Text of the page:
- Interactions with the other pageant contestants, and making the pageant process more detailed in general. I had a file describing a bunch of the other pageant contestants, but nothing came of it. Similarly, there could have been more detailed descriptions of how makeup/hair/dressing stuff is done.

- Fleshing out the side characters and routes more. Roxana's coming out to Karen feels way too sudden in retrospect. What about the other science olympiad members? The other parents besides Karen's? The other church group people? Expanding the church group plot thread might have been nice. Also the science olympiad competition was underdescribed.

- More depictions of what Karen does most of the time at home. Right now, her daily life is mostly shown in "bad" events, like the stress/loneliness scenes, but maybe there should be more scenes with her at home studying or playing videogames or doing the dishes or something like that. I don't know.


- The science olympiad and research routes could be boring. There was too much quizzing on actual science stuff (but hopefully some people are into that?). The research scenes all seemed kind of same-y.

- I feel like the distinctness of Miri and Aubrey's personalities often failed to shine through. They didn't have complete story arcs, and they were underdeveloped in general, especially Miri I feel like. Also, they feel too... sad too much of the time. I wish I could have shown more joy on their parts.

- General writing problems, weak prose, weird sentence structures, too stream-of-consciousness at times, underdescribed at many other times. Weird and cringey dialogue. There are a lot of problems that come with sporadically writing a story in small bits over 4 years. A lot of it depends on the particular emotions I had as I was writing; it didn't help that I was basically writing as a coping mechanism. I think this led to a lot of inconsistencies in tone and style.

- The use of Chinese text is totally inconsistent. It is really only a big part of one scene, and scattered throughout others. There's not really a conscious thematic decision as to where Chinese should be included; it was included whenever I felt like it at the time (this was written over 4 years through a wide range of emotional states). Although I suppose it really only occurs in the emotionally heavy "Family" scenes.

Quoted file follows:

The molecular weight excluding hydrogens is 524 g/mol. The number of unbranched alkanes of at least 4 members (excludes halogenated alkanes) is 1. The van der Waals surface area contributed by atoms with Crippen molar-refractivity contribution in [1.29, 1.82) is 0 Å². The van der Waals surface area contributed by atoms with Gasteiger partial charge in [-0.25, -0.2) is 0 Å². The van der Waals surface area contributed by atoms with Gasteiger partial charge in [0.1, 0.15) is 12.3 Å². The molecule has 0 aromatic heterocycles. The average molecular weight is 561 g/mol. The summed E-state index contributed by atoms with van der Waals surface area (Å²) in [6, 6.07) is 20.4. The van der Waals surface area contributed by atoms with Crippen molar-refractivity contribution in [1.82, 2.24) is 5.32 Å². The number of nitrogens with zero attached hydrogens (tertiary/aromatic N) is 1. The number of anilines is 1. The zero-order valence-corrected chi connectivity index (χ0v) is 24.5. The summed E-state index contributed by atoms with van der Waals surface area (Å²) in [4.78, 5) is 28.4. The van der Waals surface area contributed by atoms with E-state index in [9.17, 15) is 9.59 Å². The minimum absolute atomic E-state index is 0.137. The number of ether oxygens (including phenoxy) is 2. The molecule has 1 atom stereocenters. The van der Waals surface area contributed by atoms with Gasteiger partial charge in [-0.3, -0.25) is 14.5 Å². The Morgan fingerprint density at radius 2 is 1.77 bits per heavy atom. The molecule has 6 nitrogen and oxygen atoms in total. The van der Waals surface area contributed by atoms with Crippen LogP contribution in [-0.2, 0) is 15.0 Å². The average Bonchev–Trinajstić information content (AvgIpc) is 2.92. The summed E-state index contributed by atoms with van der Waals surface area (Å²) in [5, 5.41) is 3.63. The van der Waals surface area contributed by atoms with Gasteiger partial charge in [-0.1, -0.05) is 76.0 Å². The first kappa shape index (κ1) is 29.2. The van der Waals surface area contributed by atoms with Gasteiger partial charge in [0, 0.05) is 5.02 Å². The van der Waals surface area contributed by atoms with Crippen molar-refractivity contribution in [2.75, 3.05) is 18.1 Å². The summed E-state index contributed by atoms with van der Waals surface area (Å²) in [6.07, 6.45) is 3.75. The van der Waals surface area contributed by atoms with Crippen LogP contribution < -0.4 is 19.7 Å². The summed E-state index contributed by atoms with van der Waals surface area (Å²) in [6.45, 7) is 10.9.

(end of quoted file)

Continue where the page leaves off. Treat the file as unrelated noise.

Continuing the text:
- Is the game actually enjoyable to play? What is the motivation for the player to continue? Since there's not much in the way of "success" or player feedback or gamification, is the enjoyment just based on the writing, as if this were purely an interactive novel? If so, I doubt that the writing alone is strong enough to carry the story. Who is the audience for this?

Story influences, and the "autobiographical" question:

Pageant is heavily inspired by my personal life. Most of the "Stories of China" scenes were based on stories my parents told me, some almost verbatim, others shifted in geography and time. The dinner conversations, the mold in the apartment, and the Bible study group scenes were all loosely based on my experiences. Similarly, Karen's personal background is based on my own: I immigrated from China to the US at age 7 and attended 4 different elementary schools on China and 3 different US states before settling down. Like her, I have dealt with serious social anxiety ever since I remember. Her anxious thought processes are familiar to me.

Fortunately, my parents are not Karen's parents; they were much better to me than Karen's.

Future plans:

I am planning on writing a sequel to Pageant which will hopefully be released by IFComp 2021. This sequel will take place 5 years afterwards, when Karen and friends are returning home from college, and will take place entirely at a family holiday party. It will most likely be written in dendry as well, and will hopefully feature more player freedom. Karen is still the protagonist, and there will be "routes", romantic or not, for Emily, Miri, and Aubrey.